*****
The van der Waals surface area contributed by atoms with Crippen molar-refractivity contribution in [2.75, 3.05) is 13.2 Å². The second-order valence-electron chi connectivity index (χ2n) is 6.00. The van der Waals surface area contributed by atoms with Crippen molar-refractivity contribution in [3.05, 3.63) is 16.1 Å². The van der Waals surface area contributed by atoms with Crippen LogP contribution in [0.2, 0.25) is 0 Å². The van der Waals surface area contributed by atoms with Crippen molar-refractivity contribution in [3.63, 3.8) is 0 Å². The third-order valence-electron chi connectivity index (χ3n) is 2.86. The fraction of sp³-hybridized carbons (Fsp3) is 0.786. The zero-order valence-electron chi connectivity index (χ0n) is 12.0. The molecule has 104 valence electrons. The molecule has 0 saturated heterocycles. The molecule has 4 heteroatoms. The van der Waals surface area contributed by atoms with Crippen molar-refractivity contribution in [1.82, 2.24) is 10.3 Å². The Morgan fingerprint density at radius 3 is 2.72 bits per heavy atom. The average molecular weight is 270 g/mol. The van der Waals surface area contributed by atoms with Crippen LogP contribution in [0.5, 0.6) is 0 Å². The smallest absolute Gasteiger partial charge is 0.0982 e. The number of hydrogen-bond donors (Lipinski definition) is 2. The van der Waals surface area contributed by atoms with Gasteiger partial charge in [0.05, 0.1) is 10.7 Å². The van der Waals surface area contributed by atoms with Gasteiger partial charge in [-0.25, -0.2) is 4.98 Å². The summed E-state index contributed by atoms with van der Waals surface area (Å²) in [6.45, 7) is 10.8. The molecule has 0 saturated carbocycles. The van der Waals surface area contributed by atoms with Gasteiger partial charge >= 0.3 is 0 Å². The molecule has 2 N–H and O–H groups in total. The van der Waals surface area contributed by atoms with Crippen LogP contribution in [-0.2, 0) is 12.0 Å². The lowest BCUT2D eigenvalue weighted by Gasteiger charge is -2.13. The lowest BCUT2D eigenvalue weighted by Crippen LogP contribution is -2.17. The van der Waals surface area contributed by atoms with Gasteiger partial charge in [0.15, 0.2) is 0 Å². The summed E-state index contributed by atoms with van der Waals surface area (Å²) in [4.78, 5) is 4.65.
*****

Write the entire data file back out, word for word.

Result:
The van der Waals surface area contributed by atoms with Crippen molar-refractivity contribution in [2.75, 3.05) is 13.2 Å². The second-order valence-electron chi connectivity index (χ2n) is 6.00. The van der Waals surface area contributed by atoms with Crippen molar-refractivity contribution in [3.05, 3.63) is 16.1 Å². The van der Waals surface area contributed by atoms with Crippen LogP contribution in [0.2, 0.25) is 0 Å². The van der Waals surface area contributed by atoms with Crippen molar-refractivity contribution in [3.63, 3.8) is 0 Å². The third-order valence-electron chi connectivity index (χ3n) is 2.86. The fraction of sp³-hybridized carbons (Fsp3) is 0.786. The zero-order valence-electron chi connectivity index (χ0n) is 12.0. The molecule has 104 valence electrons. The molecule has 0 saturated heterocycles. The molecule has 4 heteroatoms. The van der Waals surface area contributed by atoms with Crippen molar-refractivity contribution in [1.82, 2.24) is 10.3 Å². The Morgan fingerprint density at radius 3 is 2.72 bits per heavy atom. The average molecular weight is 270 g/mol. The van der Waals surface area contributed by atoms with Crippen LogP contribution in [0.5, 0.6) is 0 Å². The smallest absolute Gasteiger partial charge is 0.0982 e. The number of hydrogen-bond donors (Lipinski definition) is 2. The van der Waals surface area contributed by atoms with Gasteiger partial charge in [0.05, 0.1) is 10.7 Å². The van der Waals surface area contributed by atoms with Gasteiger partial charge in [-0.25, -0.2) is 4.98 Å². The summed E-state index contributed by atoms with van der Waals surface area (Å²) in [6.45, 7) is 10.8. The molecule has 0 saturated carbocycles. The van der Waals surface area contributed by atoms with Gasteiger partial charge >= 0.3 is 0 Å². The molecule has 2 N–H and O–H groups in total. The van der Waals surface area contributed by atoms with Crippen LogP contribution in [-0.2, 0) is 12.0 Å². The lowest BCUT2D eigenvalue weighted by Gasteiger charge is -2.13. The lowest BCUT2D eigenvalue weighted by Crippen LogP contribution is -2.17. The van der Waals surface area contributed by atoms with Gasteiger partial charge in [0.15, 0.2) is 0 Å². The summed E-state index contributed by atoms with van der Waals surface area (Å²) in [4.78, 5) is 4.65.